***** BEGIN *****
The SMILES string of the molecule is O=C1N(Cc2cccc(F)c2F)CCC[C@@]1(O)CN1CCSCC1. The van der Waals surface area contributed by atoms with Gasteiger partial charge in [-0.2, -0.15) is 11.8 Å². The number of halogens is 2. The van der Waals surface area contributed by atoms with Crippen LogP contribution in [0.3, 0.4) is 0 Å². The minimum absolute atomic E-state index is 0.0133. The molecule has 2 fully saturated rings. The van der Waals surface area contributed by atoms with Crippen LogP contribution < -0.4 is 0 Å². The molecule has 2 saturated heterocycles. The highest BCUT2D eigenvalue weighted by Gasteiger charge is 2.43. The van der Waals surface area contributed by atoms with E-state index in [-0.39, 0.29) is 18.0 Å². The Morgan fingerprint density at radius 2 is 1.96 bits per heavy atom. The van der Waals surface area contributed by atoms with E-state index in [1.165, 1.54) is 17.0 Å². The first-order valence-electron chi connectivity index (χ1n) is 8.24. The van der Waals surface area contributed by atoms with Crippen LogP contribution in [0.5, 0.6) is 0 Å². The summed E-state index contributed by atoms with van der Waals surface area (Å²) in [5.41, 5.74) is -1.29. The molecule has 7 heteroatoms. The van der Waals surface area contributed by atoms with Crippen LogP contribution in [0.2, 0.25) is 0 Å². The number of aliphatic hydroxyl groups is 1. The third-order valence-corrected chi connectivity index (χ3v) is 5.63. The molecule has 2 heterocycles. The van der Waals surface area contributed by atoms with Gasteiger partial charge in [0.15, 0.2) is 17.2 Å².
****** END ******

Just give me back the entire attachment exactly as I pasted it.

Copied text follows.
The SMILES string of the molecule is O=C1N(Cc2cccc(F)c2F)CCC[C@@]1(O)CN1CCSCC1. The van der Waals surface area contributed by atoms with Gasteiger partial charge in [-0.2, -0.15) is 11.8 Å². The number of halogens is 2. The van der Waals surface area contributed by atoms with Crippen LogP contribution in [0.3, 0.4) is 0 Å². The minimum absolute atomic E-state index is 0.0133. The molecule has 2 fully saturated rings. The van der Waals surface area contributed by atoms with Crippen LogP contribution < -0.4 is 0 Å². The molecule has 2 saturated heterocycles. The highest BCUT2D eigenvalue weighted by Gasteiger charge is 2.43. The van der Waals surface area contributed by atoms with E-state index in [-0.39, 0.29) is 18.0 Å². The Morgan fingerprint density at radius 2 is 1.96 bits per heavy atom. The van der Waals surface area contributed by atoms with E-state index in [1.165, 1.54) is 17.0 Å². The first-order valence-electron chi connectivity index (χ1n) is 8.24. The van der Waals surface area contributed by atoms with Crippen LogP contribution in [0.5, 0.6) is 0 Å². The summed E-state index contributed by atoms with van der Waals surface area (Å²) in [5.41, 5.74) is -1.29. The molecule has 7 heteroatoms. The van der Waals surface area contributed by atoms with Crippen LogP contribution in [0.2, 0.25) is 0 Å². The number of aliphatic hydroxyl groups is 1. The third-order valence-corrected chi connectivity index (χ3v) is 5.63. The molecule has 2 heterocycles. The van der Waals surface area contributed by atoms with Gasteiger partial charge in [0.15, 0.2) is 17.2 Å².